The fact that Fort Bragg was a small rural fishing town was an added bonus, since Forrester had such a positive experience in Alaska in a similar environment. Of small towns in general, she said, “I enjoy living in a small community. I feel it helps me get to know my patients better. It’s nice to be in a place that’s small enough to run into patients or co-workers in the stores or on the walking trails on the weekends.” She is also looking forward to exploring the local art and music culture, as her significant other is both an artist and musician. “I feel that we will be happy to put roots down in this community,” she said.
When Forrester is not working, she spends plenty of time with her four-year-old German Shepherd and her Siberian Husky puppy. She also loves to dance and plans to take an adult tap or ballet class when time allows. Finally, she says she adores horses and would welcome the opportunity to help out at a horse ranch, cleaning stalls in exchange for riding. “It’s great exercise and great for the soul. I hope to find a horse ranch to spend weekends on once I’m further established here in Fort Bragg,” she said.
MCC Executive Director Lucresha Renteria said she is already impressed with Forrester’s attention to patients and her clear desire to provide top-quality care.
Fort Bragg, CA – As the COVID-19 virus continues to spread, more people on the coast are struggling to meet their basic needs. In response, Mendocino Coast Clinics (MCC) is partnering with local government and other organizations to provide essential health services to as many people as possible, including registering people for CalFresh.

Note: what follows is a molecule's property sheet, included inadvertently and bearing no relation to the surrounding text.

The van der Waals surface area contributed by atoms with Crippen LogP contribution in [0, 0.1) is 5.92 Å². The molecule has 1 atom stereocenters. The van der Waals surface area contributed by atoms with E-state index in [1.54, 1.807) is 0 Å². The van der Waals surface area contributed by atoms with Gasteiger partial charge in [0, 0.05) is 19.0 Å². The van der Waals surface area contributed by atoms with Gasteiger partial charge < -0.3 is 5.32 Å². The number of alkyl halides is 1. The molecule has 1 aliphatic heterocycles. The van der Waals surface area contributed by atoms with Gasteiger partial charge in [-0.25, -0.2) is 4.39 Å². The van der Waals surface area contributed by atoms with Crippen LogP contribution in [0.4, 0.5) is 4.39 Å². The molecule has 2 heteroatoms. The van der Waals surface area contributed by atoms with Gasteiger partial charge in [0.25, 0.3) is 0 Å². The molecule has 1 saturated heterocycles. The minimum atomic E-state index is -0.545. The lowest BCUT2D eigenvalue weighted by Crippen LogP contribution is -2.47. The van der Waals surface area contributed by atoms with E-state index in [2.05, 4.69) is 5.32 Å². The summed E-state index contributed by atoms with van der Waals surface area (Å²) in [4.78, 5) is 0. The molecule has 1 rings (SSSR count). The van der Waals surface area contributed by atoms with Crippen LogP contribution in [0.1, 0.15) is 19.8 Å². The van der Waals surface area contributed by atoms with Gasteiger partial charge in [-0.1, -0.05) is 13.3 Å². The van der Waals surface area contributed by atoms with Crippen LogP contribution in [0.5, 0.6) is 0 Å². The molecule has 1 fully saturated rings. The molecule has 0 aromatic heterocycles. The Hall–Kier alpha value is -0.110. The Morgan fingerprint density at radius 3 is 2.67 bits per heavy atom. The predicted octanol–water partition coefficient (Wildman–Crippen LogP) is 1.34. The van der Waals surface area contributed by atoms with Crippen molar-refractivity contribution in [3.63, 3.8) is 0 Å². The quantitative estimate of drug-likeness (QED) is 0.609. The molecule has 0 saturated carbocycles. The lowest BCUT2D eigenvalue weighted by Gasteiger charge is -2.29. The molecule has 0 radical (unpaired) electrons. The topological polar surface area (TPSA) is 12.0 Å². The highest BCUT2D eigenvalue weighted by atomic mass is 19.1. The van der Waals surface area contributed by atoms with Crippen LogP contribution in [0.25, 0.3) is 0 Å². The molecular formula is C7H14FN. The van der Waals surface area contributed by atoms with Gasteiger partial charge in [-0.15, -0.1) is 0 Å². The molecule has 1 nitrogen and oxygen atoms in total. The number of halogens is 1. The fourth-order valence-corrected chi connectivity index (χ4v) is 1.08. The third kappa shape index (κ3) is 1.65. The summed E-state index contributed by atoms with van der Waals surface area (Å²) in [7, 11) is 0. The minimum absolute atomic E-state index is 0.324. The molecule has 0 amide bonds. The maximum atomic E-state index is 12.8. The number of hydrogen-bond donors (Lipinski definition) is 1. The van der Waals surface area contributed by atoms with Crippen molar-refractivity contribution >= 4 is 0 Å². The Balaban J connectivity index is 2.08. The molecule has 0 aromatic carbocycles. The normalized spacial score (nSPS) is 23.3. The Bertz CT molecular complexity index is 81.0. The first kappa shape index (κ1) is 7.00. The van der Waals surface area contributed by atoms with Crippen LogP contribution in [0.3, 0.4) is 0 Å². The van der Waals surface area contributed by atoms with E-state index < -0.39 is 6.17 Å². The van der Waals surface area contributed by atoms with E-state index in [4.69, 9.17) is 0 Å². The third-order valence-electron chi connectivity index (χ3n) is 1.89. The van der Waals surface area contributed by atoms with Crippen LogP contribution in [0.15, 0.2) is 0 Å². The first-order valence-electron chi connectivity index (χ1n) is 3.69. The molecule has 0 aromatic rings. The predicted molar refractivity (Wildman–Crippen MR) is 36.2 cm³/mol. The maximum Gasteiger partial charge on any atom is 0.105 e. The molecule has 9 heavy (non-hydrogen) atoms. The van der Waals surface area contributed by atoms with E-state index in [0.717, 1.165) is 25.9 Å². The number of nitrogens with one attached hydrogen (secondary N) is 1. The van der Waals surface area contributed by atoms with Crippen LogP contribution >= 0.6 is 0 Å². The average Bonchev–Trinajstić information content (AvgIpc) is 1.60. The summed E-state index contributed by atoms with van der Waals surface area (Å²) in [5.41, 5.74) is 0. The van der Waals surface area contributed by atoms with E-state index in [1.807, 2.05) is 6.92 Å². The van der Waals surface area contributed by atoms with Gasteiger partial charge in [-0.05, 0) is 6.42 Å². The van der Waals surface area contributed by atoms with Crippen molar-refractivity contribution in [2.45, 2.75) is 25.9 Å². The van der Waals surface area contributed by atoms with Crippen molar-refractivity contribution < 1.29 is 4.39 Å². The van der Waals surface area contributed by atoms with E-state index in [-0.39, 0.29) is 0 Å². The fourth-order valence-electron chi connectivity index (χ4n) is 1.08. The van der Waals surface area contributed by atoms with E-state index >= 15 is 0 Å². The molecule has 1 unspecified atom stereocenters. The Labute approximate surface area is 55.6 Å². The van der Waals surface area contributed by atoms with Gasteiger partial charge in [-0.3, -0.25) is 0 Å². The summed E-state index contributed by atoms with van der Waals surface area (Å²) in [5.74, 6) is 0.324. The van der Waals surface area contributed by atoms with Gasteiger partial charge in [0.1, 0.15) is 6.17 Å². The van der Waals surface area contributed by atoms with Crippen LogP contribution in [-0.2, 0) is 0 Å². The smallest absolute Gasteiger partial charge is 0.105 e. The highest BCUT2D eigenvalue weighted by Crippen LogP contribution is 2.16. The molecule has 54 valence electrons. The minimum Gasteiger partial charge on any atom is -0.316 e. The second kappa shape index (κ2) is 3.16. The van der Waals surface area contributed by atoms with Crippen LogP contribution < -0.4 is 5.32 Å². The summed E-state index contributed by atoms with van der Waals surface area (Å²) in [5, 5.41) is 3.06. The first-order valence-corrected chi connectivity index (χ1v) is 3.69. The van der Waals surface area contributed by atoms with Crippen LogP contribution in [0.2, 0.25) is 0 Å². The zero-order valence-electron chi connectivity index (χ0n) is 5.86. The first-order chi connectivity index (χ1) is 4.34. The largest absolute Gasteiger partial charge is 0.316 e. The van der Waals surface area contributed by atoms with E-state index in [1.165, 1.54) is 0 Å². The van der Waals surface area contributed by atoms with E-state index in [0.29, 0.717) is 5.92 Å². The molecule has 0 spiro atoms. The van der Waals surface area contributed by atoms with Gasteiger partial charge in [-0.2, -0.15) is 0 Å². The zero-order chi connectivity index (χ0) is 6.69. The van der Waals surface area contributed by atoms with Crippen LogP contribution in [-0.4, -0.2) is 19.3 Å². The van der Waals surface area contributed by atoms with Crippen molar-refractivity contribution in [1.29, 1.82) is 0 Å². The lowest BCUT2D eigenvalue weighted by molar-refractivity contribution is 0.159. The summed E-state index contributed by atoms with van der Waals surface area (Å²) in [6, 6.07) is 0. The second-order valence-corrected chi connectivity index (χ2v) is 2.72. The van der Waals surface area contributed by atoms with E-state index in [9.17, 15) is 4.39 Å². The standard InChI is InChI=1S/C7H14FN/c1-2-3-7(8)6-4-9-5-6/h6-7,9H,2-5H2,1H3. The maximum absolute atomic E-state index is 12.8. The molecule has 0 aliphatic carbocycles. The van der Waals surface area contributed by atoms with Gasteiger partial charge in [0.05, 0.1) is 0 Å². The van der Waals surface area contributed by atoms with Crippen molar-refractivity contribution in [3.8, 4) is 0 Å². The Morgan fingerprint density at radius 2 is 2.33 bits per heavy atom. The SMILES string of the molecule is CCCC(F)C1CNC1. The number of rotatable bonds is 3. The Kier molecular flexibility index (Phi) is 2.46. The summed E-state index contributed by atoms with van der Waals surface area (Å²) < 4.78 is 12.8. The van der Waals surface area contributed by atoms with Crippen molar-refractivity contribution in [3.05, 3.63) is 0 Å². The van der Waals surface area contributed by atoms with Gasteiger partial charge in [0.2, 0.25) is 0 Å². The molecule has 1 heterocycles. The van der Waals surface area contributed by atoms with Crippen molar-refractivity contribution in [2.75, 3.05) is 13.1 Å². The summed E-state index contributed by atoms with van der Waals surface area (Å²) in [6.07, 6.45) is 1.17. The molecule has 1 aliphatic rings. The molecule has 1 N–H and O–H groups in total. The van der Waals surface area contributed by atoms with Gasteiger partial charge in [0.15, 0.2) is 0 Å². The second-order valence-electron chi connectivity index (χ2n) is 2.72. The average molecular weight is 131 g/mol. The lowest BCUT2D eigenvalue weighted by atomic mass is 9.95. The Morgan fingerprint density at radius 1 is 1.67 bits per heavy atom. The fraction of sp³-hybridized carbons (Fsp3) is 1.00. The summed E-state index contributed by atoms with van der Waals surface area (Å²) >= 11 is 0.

When people do not have enough money to cover basic living expenses, they are forced to make hard choices. This is the situation CalFresh is designed to address. CalFresh is California’s version of the federal Supplemental Nutrition Assistance Program (formerly referred to as food stamps), and it provides monthly food benefits to low-income individuals and families to increase their food budget so they can put more healthy food on the table. CalFresh is the largest food program in California; it is federally funded, state-supervised and county-operated.
To provide these benefits to as many coastal residents as possible, MCC offers the free service of helping people apply for benefits. During this pandemic, the MCC Outreach Department is mostly talking with people over the phone to walk them through the process of completing the required forms. Then, the only activity that must occur in person is signing the form and making some copies, which is quick and easy, according to MCC Executive Director Lucresha Renteria.
The CalFresh benefits a household receives depend on household size, household income, and monthly expenses, including costs like housing and utilities. A family of four with a gross monthly income of $4,292 (or about $51,500 per year) is eligible and the definition of household does not require people to be related, simply to buy and prepare food together. The average CalFresh household receives more than $300 per month, with a household of four being eligible for as much as $642 per month. Details about eligibility are available online at mycalfresh.org/the-basics.